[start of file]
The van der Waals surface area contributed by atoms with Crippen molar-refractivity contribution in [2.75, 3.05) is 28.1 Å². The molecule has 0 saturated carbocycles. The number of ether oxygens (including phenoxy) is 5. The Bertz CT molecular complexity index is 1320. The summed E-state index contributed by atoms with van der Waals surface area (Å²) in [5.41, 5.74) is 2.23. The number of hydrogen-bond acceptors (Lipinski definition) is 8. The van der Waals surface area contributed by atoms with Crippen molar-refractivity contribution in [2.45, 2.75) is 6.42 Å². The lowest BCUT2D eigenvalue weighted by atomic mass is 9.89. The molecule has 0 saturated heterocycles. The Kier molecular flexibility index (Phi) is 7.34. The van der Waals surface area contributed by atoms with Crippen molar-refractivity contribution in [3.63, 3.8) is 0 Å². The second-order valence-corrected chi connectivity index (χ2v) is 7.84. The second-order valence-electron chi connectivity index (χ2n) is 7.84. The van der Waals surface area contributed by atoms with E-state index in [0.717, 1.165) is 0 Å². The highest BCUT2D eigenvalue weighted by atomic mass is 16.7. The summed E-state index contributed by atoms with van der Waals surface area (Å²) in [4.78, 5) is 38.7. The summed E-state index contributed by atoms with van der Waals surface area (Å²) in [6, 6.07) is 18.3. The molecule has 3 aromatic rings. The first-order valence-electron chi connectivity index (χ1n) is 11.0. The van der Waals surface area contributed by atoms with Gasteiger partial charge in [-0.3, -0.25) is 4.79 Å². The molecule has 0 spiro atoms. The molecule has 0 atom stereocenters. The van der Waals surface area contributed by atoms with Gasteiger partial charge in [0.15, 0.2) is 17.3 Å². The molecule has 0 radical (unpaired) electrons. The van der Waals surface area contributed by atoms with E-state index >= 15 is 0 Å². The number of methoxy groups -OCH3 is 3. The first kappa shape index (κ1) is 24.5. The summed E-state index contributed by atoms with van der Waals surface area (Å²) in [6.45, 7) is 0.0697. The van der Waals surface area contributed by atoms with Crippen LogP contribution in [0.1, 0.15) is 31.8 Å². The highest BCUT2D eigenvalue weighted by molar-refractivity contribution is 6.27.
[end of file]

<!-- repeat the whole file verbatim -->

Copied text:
The van der Waals surface area contributed by atoms with Crippen molar-refractivity contribution in [2.75, 3.05) is 28.1 Å². The molecule has 0 saturated carbocycles. The number of ether oxygens (including phenoxy) is 5. The Bertz CT molecular complexity index is 1320. The summed E-state index contributed by atoms with van der Waals surface area (Å²) in [5.41, 5.74) is 2.23. The number of hydrogen-bond acceptors (Lipinski definition) is 8. The van der Waals surface area contributed by atoms with Crippen molar-refractivity contribution in [2.45, 2.75) is 6.42 Å². The lowest BCUT2D eigenvalue weighted by atomic mass is 9.89. The molecule has 0 saturated heterocycles. The Kier molecular flexibility index (Phi) is 7.34. The van der Waals surface area contributed by atoms with Crippen molar-refractivity contribution in [3.63, 3.8) is 0 Å². The second-order valence-corrected chi connectivity index (χ2v) is 7.84. The second-order valence-electron chi connectivity index (χ2n) is 7.84. The van der Waals surface area contributed by atoms with E-state index in [0.717, 1.165) is 0 Å². The highest BCUT2D eigenvalue weighted by atomic mass is 16.7. The summed E-state index contributed by atoms with van der Waals surface area (Å²) in [4.78, 5) is 38.7. The summed E-state index contributed by atoms with van der Waals surface area (Å²) in [6, 6.07) is 18.3. The molecule has 3 aromatic rings. The first-order valence-electron chi connectivity index (χ1n) is 11.0. The van der Waals surface area contributed by atoms with Gasteiger partial charge in [-0.3, -0.25) is 4.79 Å². The molecule has 0 spiro atoms. The molecule has 0 atom stereocenters. The van der Waals surface area contributed by atoms with Gasteiger partial charge in [0.15, 0.2) is 17.3 Å². The molecule has 0 radical (unpaired) electrons. The van der Waals surface area contributed by atoms with E-state index >= 15 is 0 Å². The number of methoxy groups -OCH3 is 3. The first kappa shape index (κ1) is 24.5. The summed E-state index contributed by atoms with van der Waals surface area (Å²) in [6.45, 7) is 0.0697. The van der Waals surface area contributed by atoms with Crippen LogP contribution in [0.1, 0.15) is 31.8 Å². The highest BCUT2D eigenvalue weighted by molar-refractivity contribution is 6.27.